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'73 Old Town Ojibway (Fiberglass)

Discussion in 'Wood and Canvas' started by Angela Raig, Nov 5, 2020.

  1. Angela Raig

    Angela Raig New Member

    I recently spent a few years living on the water and my friend gifted me a beautiful '73 Old Town canoe. Loved taking it out but, have moved and no longer have room for it so, I'm looking to sell it.
    It is well kept and in very nice condition - pictures attached (including what appears to be its featured page from OldTown's original catalog, provided by OldTown).

    Can you all let me know a best estimate of its value or where might be the best place to seek that out?

    Thanks so much!
    Angela
     

    Attached Files:

  2. Todd Bradshaw

    Todd Bradshaw Sailmaker

    Ooooo, Deja vooski. A friend of mine had one back in the '70s and we rigged it for sail with an old Grumman sail rig. It was the first canoe I ever sailed and with that rockered Berrigan hull and open cockpit it sailed quite well. It is kind of an odd canoe and maybe not as easy to get top dollar from as something with a more traditional shape and style might be, but is is a very nice boat to paddle, especially for river touring (and sail with some additional stuff added). Assuming the bottom is in good shape and the boat isn't too badly scratched up, I'd think you might get $500 out of it if the potential buyer knows enough about what it is and what it can do. For buyers who don't know much about it and just think it's some sort of an oddball canoe, or if it has a lot of cosmetic damage, maybe not that much. Since the seats are molded-in, it is important to make sure that they are structurally solid. Old Town used such thick gelcoat that it is not out of the question to have some hairline gelcoat cracks in highly stressed spots like the seat-to-deck junctions, but it is important that the load-bearing fiberglass in those areas is sound (or at least repairable). This is an issue on any canoe with the seats molded into the deck.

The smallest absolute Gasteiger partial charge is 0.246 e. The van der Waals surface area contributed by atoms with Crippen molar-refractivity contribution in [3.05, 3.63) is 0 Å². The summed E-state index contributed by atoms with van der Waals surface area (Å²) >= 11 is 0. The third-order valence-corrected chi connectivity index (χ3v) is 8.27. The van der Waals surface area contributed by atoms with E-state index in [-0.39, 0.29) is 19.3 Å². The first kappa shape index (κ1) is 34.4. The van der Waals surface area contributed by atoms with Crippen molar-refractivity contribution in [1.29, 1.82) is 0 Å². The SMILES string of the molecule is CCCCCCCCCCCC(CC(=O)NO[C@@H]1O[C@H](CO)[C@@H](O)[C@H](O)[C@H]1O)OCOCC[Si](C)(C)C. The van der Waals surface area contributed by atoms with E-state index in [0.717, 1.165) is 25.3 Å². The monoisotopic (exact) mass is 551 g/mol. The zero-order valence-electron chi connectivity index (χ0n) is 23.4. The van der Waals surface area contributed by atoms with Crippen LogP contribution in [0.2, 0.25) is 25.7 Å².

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  3. Benson Gray

    Benson Gray Canoe History Enthusiast Staff Member

    The picture isn't clear but I believe that you have the serial number 193109. This is a 16 foot long fiberglass Ojibway model that was built in February, 1973. The decks were yellow and the hull was desert white. It weighed 61 pounds and shipped to Lakewood, Ohio on February 19th, 1973. A scan showing this build record can be found below.

    This scans and several hundred thousand more were created with substantial grants from the Wooden Canoe Heritage Association (WCHA) and others. A description of the project to preserve these records is available at http://www.wcha.org/catalogs/old-town/records/ if you want more details. I hope that you will donate, join or renew your membership to the WCHA so that services like this can continue. See http://www.wcha.org/about-wcha to learn more about the WCHA and http://www.wcha.org/store/membership to join.

    It is also possible that you could have another number or manufacturer if this description doesn't match your canoe. The information at http://www.wcha.org/forums/index.php?threads/57/ was written for wooden canoes. Most of the principles there will apply to your canoe but the price range is much lower. The $500 that Todd mentioned is probably the high end. Most fiberglass canoes typically sell for a few hundred dollars. This usually isn't a great time of year to sell any canoe. The classifieds at http://www.wcha.org/classifieds may be a way to find a good new home for it. Feel free to reply here if you have any other questions. Good luck with the sale,

    Benson



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